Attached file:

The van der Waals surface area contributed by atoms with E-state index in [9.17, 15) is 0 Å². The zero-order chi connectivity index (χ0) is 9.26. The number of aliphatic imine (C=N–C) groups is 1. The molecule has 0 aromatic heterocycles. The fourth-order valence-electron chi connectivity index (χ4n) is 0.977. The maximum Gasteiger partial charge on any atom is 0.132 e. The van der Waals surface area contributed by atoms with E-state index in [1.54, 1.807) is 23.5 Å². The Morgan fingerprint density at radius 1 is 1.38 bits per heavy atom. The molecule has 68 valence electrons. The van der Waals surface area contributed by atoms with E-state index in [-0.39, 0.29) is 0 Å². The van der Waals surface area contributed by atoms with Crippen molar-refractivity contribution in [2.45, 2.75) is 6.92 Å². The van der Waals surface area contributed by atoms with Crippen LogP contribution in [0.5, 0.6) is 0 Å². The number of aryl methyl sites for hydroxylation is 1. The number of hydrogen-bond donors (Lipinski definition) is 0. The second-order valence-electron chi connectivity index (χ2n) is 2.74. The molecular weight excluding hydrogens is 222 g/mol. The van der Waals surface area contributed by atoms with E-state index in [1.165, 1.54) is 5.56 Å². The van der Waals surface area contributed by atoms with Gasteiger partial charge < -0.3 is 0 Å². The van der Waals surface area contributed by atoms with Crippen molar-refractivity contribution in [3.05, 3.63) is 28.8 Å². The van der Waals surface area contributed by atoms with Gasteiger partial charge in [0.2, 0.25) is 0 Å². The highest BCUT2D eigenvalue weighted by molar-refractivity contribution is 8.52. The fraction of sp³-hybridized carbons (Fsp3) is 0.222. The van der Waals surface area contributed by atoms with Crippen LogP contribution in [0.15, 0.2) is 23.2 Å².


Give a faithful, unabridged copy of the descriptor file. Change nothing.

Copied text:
The van der Waals surface area contributed by atoms with E-state index in [9.17, 15) is 0 Å². The zero-order chi connectivity index (χ0) is 9.26. The number of aliphatic imine (C=N–C) groups is 1. The molecule has 0 aromatic heterocycles. The fourth-order valence-electron chi connectivity index (χ4n) is 0.977. The maximum Gasteiger partial charge on any atom is 0.132 e. The van der Waals surface area contributed by atoms with E-state index in [1.54, 1.807) is 23.5 Å². The Morgan fingerprint density at radius 1 is 1.38 bits per heavy atom. The molecule has 68 valence electrons. The van der Waals surface area contributed by atoms with E-state index in [-0.39, 0.29) is 0 Å². The van der Waals surface area contributed by atoms with Crippen molar-refractivity contribution in [2.45, 2.75) is 6.92 Å². The van der Waals surface area contributed by atoms with Crippen LogP contribution in [0.5, 0.6) is 0 Å². The number of aryl methyl sites for hydroxylation is 1. The number of hydrogen-bond donors (Lipinski definition) is 0. The second-order valence-electron chi connectivity index (χ2n) is 2.74. The molecular weight excluding hydrogens is 222 g/mol. The van der Waals surface area contributed by atoms with E-state index in [1.165, 1.54) is 5.56 Å². The van der Waals surface area contributed by atoms with Gasteiger partial charge < -0.3 is 0 Å². The van der Waals surface area contributed by atoms with Crippen molar-refractivity contribution in [3.05, 3.63) is 28.8 Å². The van der Waals surface area contributed by atoms with Gasteiger partial charge in [0.2, 0.25) is 0 Å². The highest BCUT2D eigenvalue weighted by molar-refractivity contribution is 8.52. The fraction of sp³-hybridized carbons (Fsp3) is 0.222. The van der Waals surface area contributed by atoms with Crippen LogP contribution in [0.15, 0.2) is 23.2 Å².